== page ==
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Audiovisual dubbing translation from Chinese to English: Problems and solutions

Der-Hwa Victoria Rau1, Gerald A. Rau2, Michael J. Rau1
1Institute of Linguistics, National Chung Cheng University, Chiayi County, Taiwan. 2National Chung Cheng University, Chiayi County, Taiwan. 3National Taiwan University, Taipei, Taiwan


This paper presents a case study of a team translating and dubbing audiovisual materials for a government agency to be used in initial 3-day training for incoming domestic migrant workers, presenting workplace safety and introduction to relevant laws. Using a participatory action research method, all three authors were directly involved in translating and dubbing the materials, comprising seven scripts, to identify problems as they arose and implement solutions on the spot, then reflect on the process to identify transferrable concepts that could benefit others facing a similar task. Three research questions were addressed: 1) What difficulties were encountered using Google Translate for initial machine translation, and how could Google Translate be used most effectively to render a first draft of the translation script for dubbing? 2) What problems were encountered during editing, and what modifications were necessary to meet the competing needs for accuracy, naturalness, and voice-sync rules for dubbing? 3) During dubbing, what modifications of the translations needed to be made when the English text was too long, did not fit the timing of visuals in the video, or was difficult to read? We found that while Google translate could produce relatively good translations of connected passages of text, it did not do as well with the segmented text of the dubbing script. Accuracy of translation had to be balanced against naturalness of the translation. The different length of equivalent utterances in Chinese and English sometimes required summarization or reduction of specificity to achieve voice synchrony, before or after the edited text was compared to the video. Additional problems were noted in the various genres within the script and translation of technical terms. Finally, changes in the dubbing stage involved primarily reduction and modification. Changes of word order were less frequent. All modifications in translation are illustrated with examples.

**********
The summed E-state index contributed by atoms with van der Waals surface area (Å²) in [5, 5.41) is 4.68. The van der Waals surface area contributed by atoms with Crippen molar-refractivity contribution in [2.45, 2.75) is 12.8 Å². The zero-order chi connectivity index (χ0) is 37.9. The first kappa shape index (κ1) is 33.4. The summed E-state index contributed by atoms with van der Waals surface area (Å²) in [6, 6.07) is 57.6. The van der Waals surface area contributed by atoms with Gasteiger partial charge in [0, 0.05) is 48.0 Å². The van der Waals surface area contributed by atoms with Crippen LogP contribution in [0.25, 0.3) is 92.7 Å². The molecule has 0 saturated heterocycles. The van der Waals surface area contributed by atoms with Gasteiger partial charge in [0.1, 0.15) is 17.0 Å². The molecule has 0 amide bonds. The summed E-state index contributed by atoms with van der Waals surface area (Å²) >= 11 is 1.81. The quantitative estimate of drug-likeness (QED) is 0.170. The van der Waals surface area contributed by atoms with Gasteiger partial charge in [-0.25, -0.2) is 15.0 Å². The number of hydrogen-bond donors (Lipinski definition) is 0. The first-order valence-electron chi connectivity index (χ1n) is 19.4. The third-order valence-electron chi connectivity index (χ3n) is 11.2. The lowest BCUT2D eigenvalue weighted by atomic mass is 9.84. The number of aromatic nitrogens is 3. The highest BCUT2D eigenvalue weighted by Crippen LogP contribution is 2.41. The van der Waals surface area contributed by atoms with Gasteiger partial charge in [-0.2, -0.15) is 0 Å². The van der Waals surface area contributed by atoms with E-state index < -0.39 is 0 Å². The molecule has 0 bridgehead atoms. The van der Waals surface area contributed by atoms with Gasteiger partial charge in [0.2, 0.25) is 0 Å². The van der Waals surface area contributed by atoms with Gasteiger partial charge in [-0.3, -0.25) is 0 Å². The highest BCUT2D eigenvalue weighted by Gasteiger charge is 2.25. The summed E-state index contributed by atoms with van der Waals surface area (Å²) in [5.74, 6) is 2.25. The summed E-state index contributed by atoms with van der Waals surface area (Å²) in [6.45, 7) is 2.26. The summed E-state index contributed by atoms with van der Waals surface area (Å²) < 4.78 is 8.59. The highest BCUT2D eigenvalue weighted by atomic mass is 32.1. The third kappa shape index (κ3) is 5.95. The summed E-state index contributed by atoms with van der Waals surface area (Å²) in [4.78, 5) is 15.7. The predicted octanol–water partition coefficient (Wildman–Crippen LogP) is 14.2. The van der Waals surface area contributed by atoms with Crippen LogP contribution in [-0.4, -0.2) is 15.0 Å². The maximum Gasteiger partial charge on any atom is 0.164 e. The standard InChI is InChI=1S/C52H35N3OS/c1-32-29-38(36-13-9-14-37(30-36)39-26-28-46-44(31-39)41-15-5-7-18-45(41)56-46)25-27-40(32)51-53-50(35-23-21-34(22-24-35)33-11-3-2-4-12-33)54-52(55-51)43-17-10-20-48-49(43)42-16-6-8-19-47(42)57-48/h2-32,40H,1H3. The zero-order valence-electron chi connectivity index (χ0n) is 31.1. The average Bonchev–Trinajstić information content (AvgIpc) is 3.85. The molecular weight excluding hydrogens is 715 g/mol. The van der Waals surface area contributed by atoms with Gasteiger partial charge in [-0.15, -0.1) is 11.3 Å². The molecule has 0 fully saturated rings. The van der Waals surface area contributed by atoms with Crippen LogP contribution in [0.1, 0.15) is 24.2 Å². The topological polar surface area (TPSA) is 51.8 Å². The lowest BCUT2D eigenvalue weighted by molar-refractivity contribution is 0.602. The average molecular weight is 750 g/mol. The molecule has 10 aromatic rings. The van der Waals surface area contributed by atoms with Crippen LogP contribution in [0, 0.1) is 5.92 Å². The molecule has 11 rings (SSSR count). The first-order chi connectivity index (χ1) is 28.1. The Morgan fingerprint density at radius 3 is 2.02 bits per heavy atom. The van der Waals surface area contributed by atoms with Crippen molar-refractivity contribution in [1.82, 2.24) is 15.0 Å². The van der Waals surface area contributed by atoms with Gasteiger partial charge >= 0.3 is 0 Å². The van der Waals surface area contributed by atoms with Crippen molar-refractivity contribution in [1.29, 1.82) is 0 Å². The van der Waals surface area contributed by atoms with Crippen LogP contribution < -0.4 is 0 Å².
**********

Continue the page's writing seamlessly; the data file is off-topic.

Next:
audiovisual translation, dubbing, participatory action research, modification strategies, problems and solutions

International Joint Conference of APLX, ETRA40, and TESPA 2023